Perspectives on School Learning: Selected Writings of John B. Carroll

Perspectives on School Learning: Selected Writings of John B. Carroll

Perspectives on School Learning: Selected Writings of John B. Carroll

Perspectives on School Learning: Selected Writings of John B. Carroll

Excerpt

When Lorin Anderson first proposed, several years ago, that he and I put together a collection of my writings on school learning and related topics, I was frankly a little puzzled as to why such a collection might be thought useful and of value to educators and teachers. I recognized, of course, that many items had been published in places that made them relatively inaccessible to those who might want to consult them, but I was not really sure that the net worth of my writings on school learning was sufficient to justify collecting them in a volume such as this. Lorin persuaded me, in any case, that a selection of my writings would be eagerly sought out by contemporary students of educational psychology and by others interested in how and why learning in school (and elsewhere) can succeed or fail, and on how characteristics of students can interact with instructional plans and programs.

Somehow my name has become associated with the notion that one of the most important variables in school learning is time. But time is only one of the important variables, and I would not want to be thought to claim time to be more important than some other things. As Lorin Anderson points out in one of his excellent section introductions, time is perhaps only a metric by which other variables can be expressed. To promote a better understanding of my ideas, I have therefore welcomed the opportunity to have them assembled and presented in their full detail and in their proper contexts.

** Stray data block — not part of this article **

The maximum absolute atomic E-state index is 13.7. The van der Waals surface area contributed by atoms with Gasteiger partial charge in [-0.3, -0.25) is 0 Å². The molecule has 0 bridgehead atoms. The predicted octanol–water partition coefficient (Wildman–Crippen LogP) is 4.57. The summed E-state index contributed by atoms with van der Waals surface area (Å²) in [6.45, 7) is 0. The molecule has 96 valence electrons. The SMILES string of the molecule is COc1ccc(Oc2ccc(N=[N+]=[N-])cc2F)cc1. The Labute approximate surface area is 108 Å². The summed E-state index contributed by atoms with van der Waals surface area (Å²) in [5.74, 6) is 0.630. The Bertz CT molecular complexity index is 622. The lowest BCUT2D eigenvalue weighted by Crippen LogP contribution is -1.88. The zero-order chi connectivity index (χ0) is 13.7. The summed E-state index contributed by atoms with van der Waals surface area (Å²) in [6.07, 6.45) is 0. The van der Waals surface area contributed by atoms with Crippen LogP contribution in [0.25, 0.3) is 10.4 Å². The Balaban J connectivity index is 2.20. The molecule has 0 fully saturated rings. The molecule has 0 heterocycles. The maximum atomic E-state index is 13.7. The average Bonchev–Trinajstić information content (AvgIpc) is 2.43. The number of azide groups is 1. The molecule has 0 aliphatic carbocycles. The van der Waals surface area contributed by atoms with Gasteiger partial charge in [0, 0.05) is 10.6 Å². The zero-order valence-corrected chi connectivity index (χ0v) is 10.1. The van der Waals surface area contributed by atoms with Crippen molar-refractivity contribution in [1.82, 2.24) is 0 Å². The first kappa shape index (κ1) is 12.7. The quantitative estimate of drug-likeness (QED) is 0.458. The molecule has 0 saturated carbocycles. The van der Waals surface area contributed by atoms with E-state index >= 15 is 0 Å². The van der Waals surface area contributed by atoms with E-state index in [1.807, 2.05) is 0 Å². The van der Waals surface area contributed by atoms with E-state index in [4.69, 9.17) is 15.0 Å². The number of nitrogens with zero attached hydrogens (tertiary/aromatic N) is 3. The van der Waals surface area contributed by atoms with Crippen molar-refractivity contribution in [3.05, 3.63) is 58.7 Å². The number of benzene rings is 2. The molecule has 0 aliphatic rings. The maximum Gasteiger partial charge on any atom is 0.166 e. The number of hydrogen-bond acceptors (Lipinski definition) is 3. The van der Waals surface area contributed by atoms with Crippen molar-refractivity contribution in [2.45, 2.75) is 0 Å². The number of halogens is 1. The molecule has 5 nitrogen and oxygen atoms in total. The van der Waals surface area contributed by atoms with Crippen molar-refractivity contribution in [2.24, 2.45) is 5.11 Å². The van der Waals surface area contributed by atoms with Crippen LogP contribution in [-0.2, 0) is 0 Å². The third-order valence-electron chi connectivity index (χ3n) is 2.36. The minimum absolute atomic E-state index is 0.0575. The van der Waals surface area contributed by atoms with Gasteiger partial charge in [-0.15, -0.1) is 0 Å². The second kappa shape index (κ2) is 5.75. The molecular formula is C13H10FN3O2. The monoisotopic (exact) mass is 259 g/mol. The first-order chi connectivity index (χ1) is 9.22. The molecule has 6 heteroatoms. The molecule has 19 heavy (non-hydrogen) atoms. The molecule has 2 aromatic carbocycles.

Readers may be interested to learn how I came to develop my "model of school learning." Some information on that is to be found in one of the articles published in this volume (The Model of School Learning: Progress of an Idea), but perhaps my educational background and the course of my . . .

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